2. Centre for Physical Activity and Nutrition Research, School of Exercise and Nutrition Sciences, Deakin University, Burwood 3125, Australia

    • Patricio V. Sepulveda
    • , Séverine Lamon
    • , Clinton R. Bruce
    •  & Aaron P. Russell
  3. Department of Physiology, Monash University, Clayton, 3800, Australia

    • Patricio V. Sepulveda
  4. Dept. of Neurology, The University of Washington School of Medicine, Seattle 98195, USA

    • Paul Gregorevic
  5. Dept. of Biochemistry and Molecular Biology, Monash University, Clayton, 3800, Australia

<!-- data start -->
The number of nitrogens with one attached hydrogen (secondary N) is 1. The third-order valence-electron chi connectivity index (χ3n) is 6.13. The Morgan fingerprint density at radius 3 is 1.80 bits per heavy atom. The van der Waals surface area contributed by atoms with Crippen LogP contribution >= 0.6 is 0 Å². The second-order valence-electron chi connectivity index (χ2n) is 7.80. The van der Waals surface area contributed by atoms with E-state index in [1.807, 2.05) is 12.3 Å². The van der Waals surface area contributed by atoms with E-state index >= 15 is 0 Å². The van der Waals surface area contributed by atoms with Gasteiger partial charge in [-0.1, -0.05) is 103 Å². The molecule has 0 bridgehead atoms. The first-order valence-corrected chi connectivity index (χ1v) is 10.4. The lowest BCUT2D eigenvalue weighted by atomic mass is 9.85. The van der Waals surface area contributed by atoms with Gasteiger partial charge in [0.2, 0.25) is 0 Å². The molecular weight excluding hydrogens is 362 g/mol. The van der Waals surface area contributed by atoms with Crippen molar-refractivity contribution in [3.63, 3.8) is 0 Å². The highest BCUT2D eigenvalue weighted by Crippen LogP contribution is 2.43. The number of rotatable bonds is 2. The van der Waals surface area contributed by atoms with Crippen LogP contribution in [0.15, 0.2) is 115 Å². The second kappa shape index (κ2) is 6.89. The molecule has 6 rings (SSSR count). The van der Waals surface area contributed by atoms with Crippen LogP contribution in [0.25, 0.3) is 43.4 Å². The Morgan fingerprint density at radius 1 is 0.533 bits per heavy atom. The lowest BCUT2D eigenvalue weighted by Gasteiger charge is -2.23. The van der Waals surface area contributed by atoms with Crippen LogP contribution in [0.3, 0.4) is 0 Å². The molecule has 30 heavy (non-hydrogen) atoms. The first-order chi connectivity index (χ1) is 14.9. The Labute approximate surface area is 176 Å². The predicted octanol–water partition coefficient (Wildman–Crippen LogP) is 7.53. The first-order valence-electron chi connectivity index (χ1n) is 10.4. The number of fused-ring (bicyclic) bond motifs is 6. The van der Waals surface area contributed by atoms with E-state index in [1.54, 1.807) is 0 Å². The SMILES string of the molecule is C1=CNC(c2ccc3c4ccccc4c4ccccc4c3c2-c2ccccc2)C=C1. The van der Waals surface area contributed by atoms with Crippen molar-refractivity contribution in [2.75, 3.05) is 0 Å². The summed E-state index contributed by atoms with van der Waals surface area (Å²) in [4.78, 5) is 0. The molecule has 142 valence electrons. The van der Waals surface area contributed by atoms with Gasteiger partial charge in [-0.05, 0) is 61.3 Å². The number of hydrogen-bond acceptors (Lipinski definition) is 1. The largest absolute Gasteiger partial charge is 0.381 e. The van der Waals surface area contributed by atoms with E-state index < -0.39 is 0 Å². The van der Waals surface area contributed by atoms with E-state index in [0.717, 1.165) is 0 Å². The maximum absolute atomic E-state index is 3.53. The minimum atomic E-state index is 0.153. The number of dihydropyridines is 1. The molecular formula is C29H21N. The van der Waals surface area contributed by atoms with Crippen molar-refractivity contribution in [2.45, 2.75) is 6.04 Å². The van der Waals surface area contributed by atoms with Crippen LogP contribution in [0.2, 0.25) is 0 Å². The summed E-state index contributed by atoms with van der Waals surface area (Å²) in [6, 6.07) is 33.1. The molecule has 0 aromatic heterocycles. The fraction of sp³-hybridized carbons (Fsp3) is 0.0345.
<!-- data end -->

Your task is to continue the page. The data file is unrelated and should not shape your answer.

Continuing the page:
• Paul Gregorevic
  6. Dept. of Physiology, The University of Melbourne, 3010, Australia

    • Paul Gregorevic

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Contributions

Designed the studies: P.V.S., C.R.B., A.P.R. and P.G. Undertook the experimental work: P.V.S., A.H., R.E.T., C.E.W., H.Q., C.R.B. and P.G. Analysed the data P.V.S., S.L., A.H., C.R.B., A.R.P. and P.G. Contributed to figure and manuscript preparation: P.V.S., S.L., A.H., C.E.W., C.R.B., A.R.P., P.G.

Competing interests

The authors declare no competing financial interests.

Corresponding author

Correspondence to Paul Gregorevic.

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https://doi.org/10.1038/srep17535